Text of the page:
Inventory: a company’s merchandise, raw materials and finished or unfinished products that have yet to be sold can all be classified as inventory. This can translate to parts, components, raw materials and vehicles in the automotive manufacturing environment. In the IT world anything that contributes to, but is not directly a part of the final product, or any components that are not in the production environment are often considered inventory. The goal of Lean processes is to minimise inventory levels as much as possible.
Ishikawa: fishbone diagrams or cause-and-effect diagrams are used to perform risk analysis through the application of cause and effect principles.

Jidoka (Autonomation): this concept was pioneered by Sakichi Toyoda with his automated looms. Sakichi engineered a system that stopped the machine when a failure was detected and asked for help. Continuous integration environments that run automated test suites as part of the build can be considered an IT application of the autonomation principle.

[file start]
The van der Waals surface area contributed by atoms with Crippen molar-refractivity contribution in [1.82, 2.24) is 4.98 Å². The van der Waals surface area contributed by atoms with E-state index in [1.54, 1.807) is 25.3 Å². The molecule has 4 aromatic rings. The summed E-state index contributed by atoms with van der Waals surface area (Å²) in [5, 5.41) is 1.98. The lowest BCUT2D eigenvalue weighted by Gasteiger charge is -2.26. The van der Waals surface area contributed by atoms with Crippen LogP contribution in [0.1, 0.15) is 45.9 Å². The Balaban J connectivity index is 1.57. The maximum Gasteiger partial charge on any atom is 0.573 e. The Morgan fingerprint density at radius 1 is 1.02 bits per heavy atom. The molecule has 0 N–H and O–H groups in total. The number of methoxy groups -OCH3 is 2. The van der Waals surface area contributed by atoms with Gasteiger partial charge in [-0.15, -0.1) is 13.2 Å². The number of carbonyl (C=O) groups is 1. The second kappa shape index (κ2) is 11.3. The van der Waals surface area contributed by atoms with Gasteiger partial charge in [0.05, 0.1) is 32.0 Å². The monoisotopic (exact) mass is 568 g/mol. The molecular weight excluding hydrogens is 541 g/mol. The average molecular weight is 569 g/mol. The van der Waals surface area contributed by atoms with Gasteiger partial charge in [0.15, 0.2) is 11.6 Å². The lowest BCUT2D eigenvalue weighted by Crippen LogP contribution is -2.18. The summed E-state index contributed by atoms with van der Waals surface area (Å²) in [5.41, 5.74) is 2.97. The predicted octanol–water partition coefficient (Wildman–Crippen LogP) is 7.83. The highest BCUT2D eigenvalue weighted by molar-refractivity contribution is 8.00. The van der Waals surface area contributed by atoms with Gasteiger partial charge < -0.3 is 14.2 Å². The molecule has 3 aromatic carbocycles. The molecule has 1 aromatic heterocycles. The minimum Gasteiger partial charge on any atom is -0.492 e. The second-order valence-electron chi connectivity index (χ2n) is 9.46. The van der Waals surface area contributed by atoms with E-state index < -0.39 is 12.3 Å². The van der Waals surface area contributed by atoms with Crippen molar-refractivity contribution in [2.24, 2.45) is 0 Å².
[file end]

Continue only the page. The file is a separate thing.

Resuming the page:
(from the Toyota website)

— Highlighting/visualization of problems —

-Quality must be built in during the manufacturing process!-

If equipment malfunction or a defective part is discovered, the affected machine automatically stops, and operators cease production and correct the problem.
For the Just-in-Time system to function, all of the parts that are made and supplied must meet predetermined quality standards. This is achieved through jidoka.

  1. Jidoka means that a machine safely stops when the normal processing is completed. It also means that, should a quality / equipment problem arise, the machine detects the problem on its own and stops, preventing defective products from being produced. As a result, only products satisfying quality standards will be passed on to the following processes on the production line.